“Falling in love is scary.” The cliché is always there, and most people choose to glorify their singlehood to stave off loneliness. But this cliché represents something deeper. In an attempt to rationalize the sexual part of our lives, whether as a single person or a couple, we simultaneously glorify singlehood and forgo the romantic parts of our nature once we do enter relationships.
In pop culture it seems that relationships are only meant to achieve something for our own self-development, while singlehood is the “liberated” man’s path to self-creation. See Ariana Grande’s “thank u, next.” But this understanding ultimately represents an indifference or even stigmatization of falling in love, or embracing the eros in our nature.
Falling in love, if one removes the postmodernist view, isn’t about giving up power, but developing a friendship which inspires wonder. Our culture has attached falling in love with sexual desire and gratification. But even the closest of friends feel a deep attraction and admiration for each other, which is not a sexual feeling, according to Psychology Today. You know what I mean: There are certain conversations or interactions that leaves one feeling struck. See Taylor Swift’s “Enchanted.” Something within us resounds or corresponds to that other person.
Most often we make a dichotomy between falling in love with a romantic partner and the love we have for a friend. But both share the same initial sense of wonder, and both inspire admiration and lead us to follow that initial point of attraction for the rest of our lives, in the best of cases. Falling in love only differs with a romantic partner in the end, since this relationship leads to marriage, sex, and a greater responsibility in the form of children.
Plato acknowledged the eros within our nature, and the philosopher’s eros for what is as being the highest form it can take. Wonder is what the philosopher begins with, and love and desire is how he ascends to “the Good.” This same principle should be applied to our approach in relationships, but Western civilization has either rejected this part of our nature by rigidly assigning it to one compartment of our lives, or fetishizing sexuality until it’s grotesque.
Romanticism, if greatly simplified, means a greater emphasis on the beauty of our surroundings, and all the mystery of nature can teach us. It rejects a scientific arrogance in categorizing the complexities and mysteries of life, which can be applied to personal relationships, since picking apart every piece and examining it causes the thing itself to lose beauty. Choosing romanticism brings us something better.
In order to prevent the accusations of “kinkiness,” many of us at Hillsdale have rejected romanticism wholesale (except for a few English majors). Falling in love is seen as being something one grows out of as one reaches maturity. Focusing on schoolwork, future career plans, and finding a life-long partner is now as about romantic as creating a spreadsheet.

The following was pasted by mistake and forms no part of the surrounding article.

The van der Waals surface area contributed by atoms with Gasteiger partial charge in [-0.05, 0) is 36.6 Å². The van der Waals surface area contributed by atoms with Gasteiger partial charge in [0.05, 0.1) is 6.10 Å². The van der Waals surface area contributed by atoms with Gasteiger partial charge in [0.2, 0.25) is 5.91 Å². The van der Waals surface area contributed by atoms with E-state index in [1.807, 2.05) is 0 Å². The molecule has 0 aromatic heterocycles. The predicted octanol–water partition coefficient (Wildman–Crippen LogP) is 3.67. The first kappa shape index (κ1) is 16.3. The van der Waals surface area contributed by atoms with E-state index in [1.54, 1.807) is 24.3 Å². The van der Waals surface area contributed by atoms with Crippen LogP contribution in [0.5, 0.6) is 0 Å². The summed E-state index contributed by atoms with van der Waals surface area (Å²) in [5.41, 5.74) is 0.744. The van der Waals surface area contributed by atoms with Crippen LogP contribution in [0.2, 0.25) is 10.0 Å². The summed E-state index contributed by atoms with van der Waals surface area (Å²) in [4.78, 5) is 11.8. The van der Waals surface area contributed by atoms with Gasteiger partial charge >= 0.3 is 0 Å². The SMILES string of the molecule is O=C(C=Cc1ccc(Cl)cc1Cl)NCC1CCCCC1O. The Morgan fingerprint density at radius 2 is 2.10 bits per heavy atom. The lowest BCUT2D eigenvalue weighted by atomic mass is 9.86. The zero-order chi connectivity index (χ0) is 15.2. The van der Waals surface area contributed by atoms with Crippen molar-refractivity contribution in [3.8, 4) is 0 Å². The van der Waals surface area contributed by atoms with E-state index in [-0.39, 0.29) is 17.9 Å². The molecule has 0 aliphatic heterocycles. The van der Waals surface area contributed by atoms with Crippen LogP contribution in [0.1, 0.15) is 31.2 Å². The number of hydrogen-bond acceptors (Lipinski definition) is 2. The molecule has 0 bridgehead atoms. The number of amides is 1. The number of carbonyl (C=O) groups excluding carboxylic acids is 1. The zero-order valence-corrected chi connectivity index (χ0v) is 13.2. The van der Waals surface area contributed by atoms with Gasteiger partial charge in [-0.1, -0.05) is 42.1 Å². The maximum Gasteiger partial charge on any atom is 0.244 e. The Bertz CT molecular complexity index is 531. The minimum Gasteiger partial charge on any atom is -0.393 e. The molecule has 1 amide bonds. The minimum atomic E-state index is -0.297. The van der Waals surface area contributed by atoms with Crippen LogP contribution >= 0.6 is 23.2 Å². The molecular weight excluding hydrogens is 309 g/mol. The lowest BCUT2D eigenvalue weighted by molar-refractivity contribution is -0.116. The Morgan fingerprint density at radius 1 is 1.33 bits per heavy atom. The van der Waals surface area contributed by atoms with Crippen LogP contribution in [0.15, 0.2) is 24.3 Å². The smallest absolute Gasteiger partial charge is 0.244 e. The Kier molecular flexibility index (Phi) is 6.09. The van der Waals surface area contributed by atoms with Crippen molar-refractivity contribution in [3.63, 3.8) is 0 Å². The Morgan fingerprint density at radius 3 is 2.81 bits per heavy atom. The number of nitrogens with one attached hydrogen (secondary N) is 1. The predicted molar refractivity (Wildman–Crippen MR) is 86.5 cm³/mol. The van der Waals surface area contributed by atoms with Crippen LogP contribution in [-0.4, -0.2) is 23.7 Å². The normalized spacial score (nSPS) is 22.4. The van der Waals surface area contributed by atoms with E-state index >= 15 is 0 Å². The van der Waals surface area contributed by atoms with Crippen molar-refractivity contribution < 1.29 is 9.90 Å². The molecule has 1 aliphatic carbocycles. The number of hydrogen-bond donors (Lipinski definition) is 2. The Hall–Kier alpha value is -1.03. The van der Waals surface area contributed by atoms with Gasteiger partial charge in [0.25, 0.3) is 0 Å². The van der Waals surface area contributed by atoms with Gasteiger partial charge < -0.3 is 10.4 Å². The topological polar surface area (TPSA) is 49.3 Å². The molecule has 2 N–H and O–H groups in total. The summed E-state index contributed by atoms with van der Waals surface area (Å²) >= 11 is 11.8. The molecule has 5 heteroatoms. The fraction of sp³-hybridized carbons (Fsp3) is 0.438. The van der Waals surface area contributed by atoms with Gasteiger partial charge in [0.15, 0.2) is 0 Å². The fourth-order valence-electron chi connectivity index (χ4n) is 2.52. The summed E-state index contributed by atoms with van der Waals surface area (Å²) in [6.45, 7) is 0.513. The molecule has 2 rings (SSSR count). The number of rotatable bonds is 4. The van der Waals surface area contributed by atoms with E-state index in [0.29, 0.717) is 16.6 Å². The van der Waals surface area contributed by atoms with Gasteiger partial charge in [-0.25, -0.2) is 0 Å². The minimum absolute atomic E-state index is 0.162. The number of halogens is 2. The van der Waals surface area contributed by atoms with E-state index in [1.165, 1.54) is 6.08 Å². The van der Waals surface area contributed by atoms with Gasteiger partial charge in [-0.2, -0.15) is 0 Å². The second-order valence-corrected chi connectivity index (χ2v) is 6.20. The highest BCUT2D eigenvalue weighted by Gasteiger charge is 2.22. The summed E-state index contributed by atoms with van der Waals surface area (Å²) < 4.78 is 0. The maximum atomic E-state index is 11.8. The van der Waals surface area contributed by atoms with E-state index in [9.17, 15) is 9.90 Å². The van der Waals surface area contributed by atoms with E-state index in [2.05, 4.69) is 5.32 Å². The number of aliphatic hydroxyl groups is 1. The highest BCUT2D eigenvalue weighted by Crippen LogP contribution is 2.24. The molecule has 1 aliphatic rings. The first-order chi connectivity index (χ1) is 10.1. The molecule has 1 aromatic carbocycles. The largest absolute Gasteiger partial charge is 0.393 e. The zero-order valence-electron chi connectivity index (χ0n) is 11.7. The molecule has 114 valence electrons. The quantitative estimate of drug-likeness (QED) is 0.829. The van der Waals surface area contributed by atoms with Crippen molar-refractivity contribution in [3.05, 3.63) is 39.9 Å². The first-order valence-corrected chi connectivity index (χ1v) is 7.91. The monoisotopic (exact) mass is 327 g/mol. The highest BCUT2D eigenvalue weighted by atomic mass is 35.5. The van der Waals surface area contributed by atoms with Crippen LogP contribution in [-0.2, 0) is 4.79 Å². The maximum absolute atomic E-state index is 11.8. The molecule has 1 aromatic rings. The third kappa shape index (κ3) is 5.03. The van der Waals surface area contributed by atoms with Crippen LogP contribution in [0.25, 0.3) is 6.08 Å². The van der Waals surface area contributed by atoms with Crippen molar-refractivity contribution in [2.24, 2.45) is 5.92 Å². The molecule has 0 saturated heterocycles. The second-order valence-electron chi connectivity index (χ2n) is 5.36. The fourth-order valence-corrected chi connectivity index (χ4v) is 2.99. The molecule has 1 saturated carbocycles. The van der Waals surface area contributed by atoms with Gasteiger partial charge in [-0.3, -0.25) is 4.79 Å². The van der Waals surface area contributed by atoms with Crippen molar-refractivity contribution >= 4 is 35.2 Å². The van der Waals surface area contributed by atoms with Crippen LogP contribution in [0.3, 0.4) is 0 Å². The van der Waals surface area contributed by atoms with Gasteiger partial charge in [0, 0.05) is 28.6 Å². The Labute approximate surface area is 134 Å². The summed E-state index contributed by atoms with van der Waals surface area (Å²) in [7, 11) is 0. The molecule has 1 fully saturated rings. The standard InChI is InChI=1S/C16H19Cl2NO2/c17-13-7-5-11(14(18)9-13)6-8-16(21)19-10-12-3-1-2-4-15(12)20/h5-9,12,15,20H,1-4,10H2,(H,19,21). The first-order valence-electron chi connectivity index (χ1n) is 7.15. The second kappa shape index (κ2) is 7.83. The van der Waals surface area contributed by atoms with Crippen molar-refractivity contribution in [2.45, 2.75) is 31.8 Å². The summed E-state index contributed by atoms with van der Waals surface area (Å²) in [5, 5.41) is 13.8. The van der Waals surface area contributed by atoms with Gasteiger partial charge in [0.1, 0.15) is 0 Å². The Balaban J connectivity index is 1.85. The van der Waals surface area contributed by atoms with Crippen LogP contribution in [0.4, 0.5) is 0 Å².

Rather than forgo the romantic part of our nature, embrace it. In a crude imitation of Aristotle’s advice to aim for the excess or deficiency of the virtue in order to hit the target, we must choose to embrace the romantic, which does not mean an embrace of shallow sexual desire.
I’ve never been bothered by women who fall in love with multiple men in their lifetime or vice versa. There’s something beautiful in the interaction between the sexes, and it should not be discouraged.
The ease with which I can fall in love should, paradoxically, strengthen my ability to love in a committed relationship because I haven’t rejected that romantic part of myself. Embracing our romantic desire or admiration of someone does not preclude our ability to have stable, loving relationships. It can even strengthen it, because now the foundation touches our nature, not just the surface-level expectations we have.
Choosing to put love on the backburner can often result in relationships that make sense practically, but lack emotional attachment. This isn’t to say that we don’t have personal connections with the people we date, but we still subject the relationship to the economic standard of utility and rational choice. We often ask ourselves: “Why spend time with someone of the other sex if you aren’t going to potentially marry them?”
Rejecting romanticism in relationships doesn’t give us better relationships; it leaves couples as two people paradoxically living their own lives, together.
Aristotle believed philosophy started with wonder. If applied to romantic relationships, that sense of wonder at another person should be there. Each person has within them the spark of something beautiful, but we miss this part if we plan our relationships the same way we plan our major.
By choosing to focus instead on the beauty of other people, we more fully understand our own humanity. This general openness to falling in love with what we read in class and the people we meet in the form of friendship or romantic relationships leads us to form attachments that run deeper and connect us to the primal nature of love.